ForeWord Reviews

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A Ghost Watcher's Guide to Ireland

Foreword Review — Nov / Dec 2001

If there are no ghosts in the pictures that illustrate this book, it certainly looks as though there might be. These atmospheric photographs are often eerily beautiful and might very well be worth the cost of the book. The dreamlike effect is achieved by shooting black and white photographs on infra-red film, which records what is known as near-visible light; anything white or light in color—gravestones, for instance—will reflect infra-red and print as a frosty white in the final image, while clear skies and water will show up dark or black. In other words, this is the perfect film for shooting ghosts—or providing ghostly images.

Marsden’s photographs of unnamed castle ruins, anonymous graveyards, and non-specific Celtic crosses illustrate an Ireland that predates the roaring Celtic Tiger of the last decade. The book was published posthumously: John Dunne, a well-known writer, journalist, and broadcaster, died before publication. The text is, in a manner of speaking, its own ghost, resting peacefully in the past of a country determinedly marching toward the future.
Accompanying those photographs, the text offers a specificity that is strangely lacking in atmosphere: “There is no explanation for the ghostly noises that echo through the ancient top floor of Foulksrath. Black Thomas Ormonde himself was captured in nearby Kilkenny city, Kyteler’s Inn is redolent of the activities of Dame Alice Kyteler, who, in 1324 was accused of witchcraft.”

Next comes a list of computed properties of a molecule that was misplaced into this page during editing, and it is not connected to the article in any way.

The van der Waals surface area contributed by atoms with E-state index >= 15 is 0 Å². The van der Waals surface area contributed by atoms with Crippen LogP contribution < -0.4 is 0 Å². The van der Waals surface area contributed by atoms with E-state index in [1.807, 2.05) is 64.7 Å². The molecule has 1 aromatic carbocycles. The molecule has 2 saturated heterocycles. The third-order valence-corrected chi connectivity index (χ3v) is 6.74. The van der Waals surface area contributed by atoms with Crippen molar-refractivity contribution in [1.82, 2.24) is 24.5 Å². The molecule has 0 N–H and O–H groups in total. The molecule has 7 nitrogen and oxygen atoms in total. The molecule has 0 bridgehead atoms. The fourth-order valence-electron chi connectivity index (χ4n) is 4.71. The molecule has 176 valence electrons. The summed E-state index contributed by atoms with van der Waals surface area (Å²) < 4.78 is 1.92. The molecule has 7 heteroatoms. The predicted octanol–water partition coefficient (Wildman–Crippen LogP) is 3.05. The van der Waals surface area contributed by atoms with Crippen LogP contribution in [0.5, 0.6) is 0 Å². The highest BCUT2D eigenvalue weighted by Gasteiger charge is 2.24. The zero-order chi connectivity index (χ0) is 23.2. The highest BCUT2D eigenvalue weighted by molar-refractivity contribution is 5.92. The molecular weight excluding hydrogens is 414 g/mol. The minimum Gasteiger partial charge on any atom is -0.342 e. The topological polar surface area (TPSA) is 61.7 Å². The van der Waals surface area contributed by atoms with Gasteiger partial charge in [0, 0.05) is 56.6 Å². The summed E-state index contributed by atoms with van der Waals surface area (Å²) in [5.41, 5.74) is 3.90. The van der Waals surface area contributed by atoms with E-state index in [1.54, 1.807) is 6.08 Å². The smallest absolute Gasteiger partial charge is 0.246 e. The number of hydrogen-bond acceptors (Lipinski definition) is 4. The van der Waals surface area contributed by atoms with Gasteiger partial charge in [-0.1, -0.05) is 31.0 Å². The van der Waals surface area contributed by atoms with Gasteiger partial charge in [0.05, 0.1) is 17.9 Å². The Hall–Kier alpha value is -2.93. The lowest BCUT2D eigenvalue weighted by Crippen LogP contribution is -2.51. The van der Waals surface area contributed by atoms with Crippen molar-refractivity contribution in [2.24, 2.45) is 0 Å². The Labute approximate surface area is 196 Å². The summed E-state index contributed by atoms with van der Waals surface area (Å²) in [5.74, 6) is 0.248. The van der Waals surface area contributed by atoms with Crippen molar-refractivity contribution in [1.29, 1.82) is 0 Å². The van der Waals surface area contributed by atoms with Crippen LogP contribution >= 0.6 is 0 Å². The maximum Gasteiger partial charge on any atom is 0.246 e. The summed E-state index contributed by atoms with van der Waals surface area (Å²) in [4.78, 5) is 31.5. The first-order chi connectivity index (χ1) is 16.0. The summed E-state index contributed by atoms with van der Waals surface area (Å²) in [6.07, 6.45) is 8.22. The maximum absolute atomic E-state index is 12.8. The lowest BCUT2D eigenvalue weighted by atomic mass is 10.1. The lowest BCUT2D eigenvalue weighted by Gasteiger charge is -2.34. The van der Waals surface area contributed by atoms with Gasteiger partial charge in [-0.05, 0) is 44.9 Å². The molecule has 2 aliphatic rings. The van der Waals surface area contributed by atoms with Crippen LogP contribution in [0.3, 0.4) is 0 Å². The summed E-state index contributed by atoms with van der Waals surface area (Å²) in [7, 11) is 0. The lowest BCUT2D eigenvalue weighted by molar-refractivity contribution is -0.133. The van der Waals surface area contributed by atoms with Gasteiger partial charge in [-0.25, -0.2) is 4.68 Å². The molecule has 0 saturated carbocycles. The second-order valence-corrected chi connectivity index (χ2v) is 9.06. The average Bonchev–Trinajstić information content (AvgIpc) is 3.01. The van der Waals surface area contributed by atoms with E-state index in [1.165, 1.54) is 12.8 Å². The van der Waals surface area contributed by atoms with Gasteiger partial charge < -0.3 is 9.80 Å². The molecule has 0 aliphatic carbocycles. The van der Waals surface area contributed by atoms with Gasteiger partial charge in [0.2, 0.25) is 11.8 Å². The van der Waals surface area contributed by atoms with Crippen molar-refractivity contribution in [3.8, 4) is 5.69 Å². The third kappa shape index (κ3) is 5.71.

We hear no more of Black Thomas or Dame Alice, just that they were captured and accused. They bear no relation to the story that follows of thwarted lovers who, separated by a cruel father, communicate by way of a cuckoo, “although how this link was achieved is not clear.” They later married and lived, as far as we know, happily ever after. As to the ghost whose footsteps are said to be heard on one particular night in November, the warden of the hostel that now occupies the castle says, “We’ve been here two years…and haven’t heard the ghost yet.”

Perhaps this is what happens when a journalist tells a ghost story: the desire to know who, what, when, etc. is a habit that is apparently hard to break. But that clear-headed search for facts sucks the life, so to speak, out of a ghost story. Fuzziness, as the pictures demonstrate, can be very suggestive.

Jeannette Boyne